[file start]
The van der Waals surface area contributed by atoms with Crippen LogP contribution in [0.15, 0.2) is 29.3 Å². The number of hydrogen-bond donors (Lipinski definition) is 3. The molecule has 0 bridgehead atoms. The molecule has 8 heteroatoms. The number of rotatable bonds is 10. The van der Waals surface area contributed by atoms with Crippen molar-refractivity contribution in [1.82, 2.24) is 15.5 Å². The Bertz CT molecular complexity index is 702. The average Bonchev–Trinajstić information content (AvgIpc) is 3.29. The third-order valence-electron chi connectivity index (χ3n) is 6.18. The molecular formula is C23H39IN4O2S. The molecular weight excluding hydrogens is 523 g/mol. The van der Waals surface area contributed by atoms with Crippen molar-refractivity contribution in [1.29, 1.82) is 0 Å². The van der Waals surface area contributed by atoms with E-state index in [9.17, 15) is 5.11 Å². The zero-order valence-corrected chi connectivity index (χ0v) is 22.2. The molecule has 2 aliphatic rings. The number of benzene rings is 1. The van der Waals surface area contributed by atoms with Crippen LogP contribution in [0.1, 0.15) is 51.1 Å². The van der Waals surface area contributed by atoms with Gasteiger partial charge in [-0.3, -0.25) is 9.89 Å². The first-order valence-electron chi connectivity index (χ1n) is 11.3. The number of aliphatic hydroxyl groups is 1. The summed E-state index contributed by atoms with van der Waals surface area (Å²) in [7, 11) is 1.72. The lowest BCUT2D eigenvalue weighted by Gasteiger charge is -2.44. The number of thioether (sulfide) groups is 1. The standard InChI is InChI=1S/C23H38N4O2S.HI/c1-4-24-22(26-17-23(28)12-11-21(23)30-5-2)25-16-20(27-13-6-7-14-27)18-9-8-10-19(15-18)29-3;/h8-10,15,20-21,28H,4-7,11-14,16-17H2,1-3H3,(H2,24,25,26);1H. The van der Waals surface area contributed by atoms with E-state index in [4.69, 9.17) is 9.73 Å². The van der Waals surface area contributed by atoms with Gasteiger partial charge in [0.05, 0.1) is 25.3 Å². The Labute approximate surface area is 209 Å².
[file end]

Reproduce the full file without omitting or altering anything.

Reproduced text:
The van der Waals surface area contributed by atoms with Crippen LogP contribution in [0.15, 0.2) is 29.3 Å². The number of hydrogen-bond donors (Lipinski definition) is 3. The molecule has 0 bridgehead atoms. The molecule has 8 heteroatoms. The number of rotatable bonds is 10. The van der Waals surface area contributed by atoms with Crippen molar-refractivity contribution in [1.82, 2.24) is 15.5 Å². The Bertz CT molecular complexity index is 702. The average Bonchev–Trinajstić information content (AvgIpc) is 3.29. The third-order valence-electron chi connectivity index (χ3n) is 6.18. The molecular formula is C23H39IN4O2S. The molecular weight excluding hydrogens is 523 g/mol. The van der Waals surface area contributed by atoms with Crippen molar-refractivity contribution in [1.29, 1.82) is 0 Å². The van der Waals surface area contributed by atoms with E-state index in [9.17, 15) is 5.11 Å². The zero-order valence-corrected chi connectivity index (χ0v) is 22.2. The molecule has 2 aliphatic rings. The number of benzene rings is 1. The van der Waals surface area contributed by atoms with Crippen LogP contribution in [0.1, 0.15) is 51.1 Å². The van der Waals surface area contributed by atoms with Gasteiger partial charge in [-0.3, -0.25) is 9.89 Å². The first-order valence-electron chi connectivity index (χ1n) is 11.3. The number of aliphatic hydroxyl groups is 1. The summed E-state index contributed by atoms with van der Waals surface area (Å²) in [7, 11) is 1.72. The lowest BCUT2D eigenvalue weighted by Gasteiger charge is -2.44. The number of thioether (sulfide) groups is 1. The standard InChI is InChI=1S/C23H38N4O2S.HI/c1-4-24-22(26-17-23(28)12-11-21(23)30-5-2)25-16-20(27-13-6-7-14-27)18-9-8-10-19(15-18)29-3;/h8-10,15,20-21,28H,4-7,11-14,16-17H2,1-3H3,(H2,24,25,26);1H. The van der Waals surface area contributed by atoms with E-state index in [4.69, 9.17) is 9.73 Å². The van der Waals surface area contributed by atoms with Gasteiger partial charge in [0.05, 0.1) is 25.3 Å². The Labute approximate surface area is 209 Å².